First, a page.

More cabaret magic

More than a Boy (Tom Oliver)

Brisbane Powerhouse, Turbine Studio

November 24 – 27

Tom Oliver is a fabulous entertainer – charismatic, energetic and of fantastic voice and “More Than a Boy” more than does justice to his talents. The one-man cabaret show, which features an eclectic mix of original songs (written by Tom, Andrew McNaughton and Wes Carr), theatre tunes and reworked contemporary hits, is a playful right-of-passage about family and adventure, a tale that is close-to-home for Oliver.

It is the type of story that is written in our very humanity… of a Croatian boy who, dreaming of a life away from the turmoil of a united Yugoslavia, migrates to New Zealand. With pathos and humour, Oliver shares tell of the sacrifices that must come with dislocation from family and heritage, but enlightens the moods with some skilled characterisation, never missing an accented beat. In its title song too, he delivers outstanding vocals and impressive ability to hold a note, both within the show proper and in later refrain. His share of Queen’s ‘Under Pressure’ is another standout as he travels from tormented to triumphant in the re-appropriated lyrics.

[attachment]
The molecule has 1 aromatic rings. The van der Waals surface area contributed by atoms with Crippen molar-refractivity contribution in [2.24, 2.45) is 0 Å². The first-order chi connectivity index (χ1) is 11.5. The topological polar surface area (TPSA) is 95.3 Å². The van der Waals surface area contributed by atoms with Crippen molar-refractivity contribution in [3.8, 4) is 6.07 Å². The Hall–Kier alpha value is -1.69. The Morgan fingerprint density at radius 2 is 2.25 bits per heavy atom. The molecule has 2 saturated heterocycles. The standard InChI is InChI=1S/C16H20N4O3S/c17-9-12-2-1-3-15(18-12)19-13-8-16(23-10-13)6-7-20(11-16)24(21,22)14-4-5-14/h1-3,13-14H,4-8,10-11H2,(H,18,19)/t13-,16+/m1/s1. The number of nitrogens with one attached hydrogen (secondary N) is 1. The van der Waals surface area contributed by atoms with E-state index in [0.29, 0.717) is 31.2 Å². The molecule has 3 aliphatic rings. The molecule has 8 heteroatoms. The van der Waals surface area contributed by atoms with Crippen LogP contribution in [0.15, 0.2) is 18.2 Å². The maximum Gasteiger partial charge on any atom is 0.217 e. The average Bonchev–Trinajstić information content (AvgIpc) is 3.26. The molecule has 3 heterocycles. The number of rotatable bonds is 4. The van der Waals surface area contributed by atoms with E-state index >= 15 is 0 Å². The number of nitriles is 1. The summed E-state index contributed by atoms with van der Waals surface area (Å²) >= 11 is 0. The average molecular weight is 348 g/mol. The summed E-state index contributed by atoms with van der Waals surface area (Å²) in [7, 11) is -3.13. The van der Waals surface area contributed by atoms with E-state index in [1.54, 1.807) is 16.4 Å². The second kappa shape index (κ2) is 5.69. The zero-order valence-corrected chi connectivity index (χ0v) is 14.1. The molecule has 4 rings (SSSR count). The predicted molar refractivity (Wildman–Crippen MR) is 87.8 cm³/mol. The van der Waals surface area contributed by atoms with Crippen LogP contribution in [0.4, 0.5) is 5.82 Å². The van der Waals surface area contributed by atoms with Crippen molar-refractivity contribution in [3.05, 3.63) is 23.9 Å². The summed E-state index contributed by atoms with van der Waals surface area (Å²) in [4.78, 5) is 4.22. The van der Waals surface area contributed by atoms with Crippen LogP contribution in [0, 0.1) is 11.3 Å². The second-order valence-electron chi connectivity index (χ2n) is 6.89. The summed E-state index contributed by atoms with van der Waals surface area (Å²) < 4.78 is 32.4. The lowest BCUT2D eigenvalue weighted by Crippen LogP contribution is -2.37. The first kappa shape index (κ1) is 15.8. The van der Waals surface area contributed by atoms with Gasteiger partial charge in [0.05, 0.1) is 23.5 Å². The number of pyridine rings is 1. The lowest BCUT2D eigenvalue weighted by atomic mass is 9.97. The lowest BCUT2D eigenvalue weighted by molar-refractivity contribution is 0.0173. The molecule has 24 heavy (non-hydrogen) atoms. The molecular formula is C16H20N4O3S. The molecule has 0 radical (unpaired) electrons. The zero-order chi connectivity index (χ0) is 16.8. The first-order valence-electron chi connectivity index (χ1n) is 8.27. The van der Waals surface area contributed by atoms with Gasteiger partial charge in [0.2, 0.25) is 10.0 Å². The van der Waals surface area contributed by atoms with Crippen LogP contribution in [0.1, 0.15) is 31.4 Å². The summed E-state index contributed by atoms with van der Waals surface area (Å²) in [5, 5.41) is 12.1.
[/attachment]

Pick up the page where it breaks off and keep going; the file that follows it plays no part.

While audience members may not recognise all the numbers, this serves as no barrier to engagement; in fact the range of genres represented only adds to appreciation of the performer’s skill as he delivers “Moulan Rouge” musical poignancy alongside a “Toy Story” anthem and then pumping punkish number. But the show never seems comfortable in its soundtrack; in early sections, the rapid transition in styles is a little jarring at the expense of the fluency of an essential narrative that is appealing enough in itself.


“More than a Boy” packs a lot into its hour-long running time as it jumps around musical styles in support of its story. While a particularly profane later number, for example, is appreciated by the audience, it undos a lot of the momentum of the show’s story. Enhancing the experience however, is the live band that accompanies Oliver through the journey of the story’s emotions, working with lighting to set the scene aesthetically through, for example, a rolling high-seas journey.

With a solo show, there is nowhere for a performer to hide, a truth that Oliver embraces; he is the kind of performer who understands the power of simplicity, captivating the audience again and again with his marvellous voice in show of the magic of cabaret. And in his hands, the show is set to only go from strength to strength.


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